Don Quixote’s turn comes next:
“Tell me, thou that answerest, was that which I describe as having happened to me in the cave of Montesinos the truth or a dream? Will Sancho's whipping be accomplished without fail? Will the disenchantment of Dulcinea be brought about?”
“As to the question of the cave,” was the reply, “there is much to be said; there is something of both in it. Sancho’s whipping will proceed leisurely. The disenchantment of Dulcinea will attain its due consummation.”
“I seek to know no more," said Don Quixote; “let me but see Dulcinea disenchanted, and I will consider that all the good fortune I could wish for has come upon me all at once.”
Finally Sancho asks his questions and is less impressed with the answers than his aristocratic companions:
Head, shall I by any chance have another government? Shall I ever escape from the hard life of a squire? Shall I get back to see my wife and children?” To which the answer came, “Thou shalt govern in thy house; and if thou returnest to it thou shalt see thy wife and children; and on ceasing to serve thou shalt cease to be a squire.”
“Good, by God!” said Sancho Panza; “I could have told myself that; the prophet Perogrullo could have said no more.”
“What answer wouldst thou have, beast?” said Don Quixote; “is it not enough that the replies this head has given suit the questions put to it?”
“Yes, it is enough," said Sancho; “but I should have liked it to have made itself plainer and told me more.”
This episode can be seen as a parody of the talking head of Friar Roger Bacon but the romances of chivalry which Cervantes mocks consistently are full of automata. Given the magic which pervades the chivalresque genre, all these automata are presented as genuine.
But what we know and Quixote and Sancho do not is that Don Antonio’s marvellous head is a fake.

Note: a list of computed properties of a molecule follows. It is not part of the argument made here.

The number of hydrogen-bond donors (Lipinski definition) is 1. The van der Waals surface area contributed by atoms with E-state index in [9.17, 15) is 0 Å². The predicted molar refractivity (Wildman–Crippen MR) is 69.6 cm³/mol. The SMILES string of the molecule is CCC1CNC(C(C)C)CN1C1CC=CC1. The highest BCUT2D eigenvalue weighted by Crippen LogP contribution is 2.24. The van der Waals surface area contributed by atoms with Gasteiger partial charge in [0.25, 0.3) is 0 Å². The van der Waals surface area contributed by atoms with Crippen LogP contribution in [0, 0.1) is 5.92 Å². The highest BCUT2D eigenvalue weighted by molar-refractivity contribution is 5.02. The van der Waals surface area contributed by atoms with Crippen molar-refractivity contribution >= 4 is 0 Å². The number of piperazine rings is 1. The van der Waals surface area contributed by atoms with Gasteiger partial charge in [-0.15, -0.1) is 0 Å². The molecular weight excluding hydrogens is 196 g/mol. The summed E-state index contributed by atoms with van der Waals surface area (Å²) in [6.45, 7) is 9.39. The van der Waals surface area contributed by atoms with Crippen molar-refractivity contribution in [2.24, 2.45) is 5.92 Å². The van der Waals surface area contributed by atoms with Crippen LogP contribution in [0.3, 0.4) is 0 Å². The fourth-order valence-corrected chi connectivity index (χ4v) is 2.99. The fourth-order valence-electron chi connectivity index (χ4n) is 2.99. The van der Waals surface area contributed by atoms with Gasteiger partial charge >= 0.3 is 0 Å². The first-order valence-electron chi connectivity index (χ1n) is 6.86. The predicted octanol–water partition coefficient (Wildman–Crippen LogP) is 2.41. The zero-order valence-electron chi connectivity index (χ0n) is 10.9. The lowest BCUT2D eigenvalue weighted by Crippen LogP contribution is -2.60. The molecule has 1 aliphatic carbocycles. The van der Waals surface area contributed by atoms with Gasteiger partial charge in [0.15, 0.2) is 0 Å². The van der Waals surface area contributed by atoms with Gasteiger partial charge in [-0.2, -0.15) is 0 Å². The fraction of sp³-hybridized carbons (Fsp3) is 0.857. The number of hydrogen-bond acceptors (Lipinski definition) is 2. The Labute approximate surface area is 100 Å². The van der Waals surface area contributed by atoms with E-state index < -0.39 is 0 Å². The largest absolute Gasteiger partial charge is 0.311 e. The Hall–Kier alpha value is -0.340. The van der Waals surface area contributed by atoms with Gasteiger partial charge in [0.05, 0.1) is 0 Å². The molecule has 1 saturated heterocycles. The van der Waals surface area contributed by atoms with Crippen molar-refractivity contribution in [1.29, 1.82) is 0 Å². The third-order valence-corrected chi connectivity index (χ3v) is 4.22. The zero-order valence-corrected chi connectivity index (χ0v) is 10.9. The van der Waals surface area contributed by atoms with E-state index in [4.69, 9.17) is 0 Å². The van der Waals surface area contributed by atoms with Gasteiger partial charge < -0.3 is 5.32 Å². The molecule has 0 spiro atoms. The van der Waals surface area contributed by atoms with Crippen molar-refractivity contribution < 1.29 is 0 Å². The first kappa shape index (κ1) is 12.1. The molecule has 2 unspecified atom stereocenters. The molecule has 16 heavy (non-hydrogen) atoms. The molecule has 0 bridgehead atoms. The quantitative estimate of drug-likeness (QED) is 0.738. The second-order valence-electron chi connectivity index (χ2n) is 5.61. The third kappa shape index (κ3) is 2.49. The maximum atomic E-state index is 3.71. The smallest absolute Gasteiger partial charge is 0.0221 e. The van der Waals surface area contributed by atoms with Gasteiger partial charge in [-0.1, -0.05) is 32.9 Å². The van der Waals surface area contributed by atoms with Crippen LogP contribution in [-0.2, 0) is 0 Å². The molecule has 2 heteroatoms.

Quixote is easily taken in by humanoids: recall the the puppets of Maese Pedro (I, 22), and the windmills (I, 8).
I’ve seen a street performer imitating a living statue of the Man of La Mancha in the streets of Cervantes’s home town of Alcalá.
And in 1621 the guild of silversmiths of Mexico City organised a procession of characters from the novel, in which Quixote himself wore a ‘mask of silver’ (máscara de plata) and carried a silver lance.
‘Superhuman’, a recent exhibition at the Wellcome Collection, examined how the human body has been improved and extended by prosthetics.
Rendered invulnerable (in his own estimation) by his plate armour, his grasp extended by his lance and his speed multiplied by his horse (likewise armoured), is not the Don himself a type of automaton?
Barry Taylor, Curator Romance Studies
Miguel de Cervantes, The ingenious gentleman : Don Quixote of La Mancha : a translation with introduction and notes by John Ormsby. (London, 1885). 12489.k.4. (Available online at: http://en.wikisource.org/wiki/Don_Quixote)
Jesús Duce García (ed.), Antología de autómatas en los libros de caballerías castellanos (Alcalá, 2016) YF.2016.a.16418
José Rojas Garcidueñas, Presencias de Don Quijote en las artes de México (1965)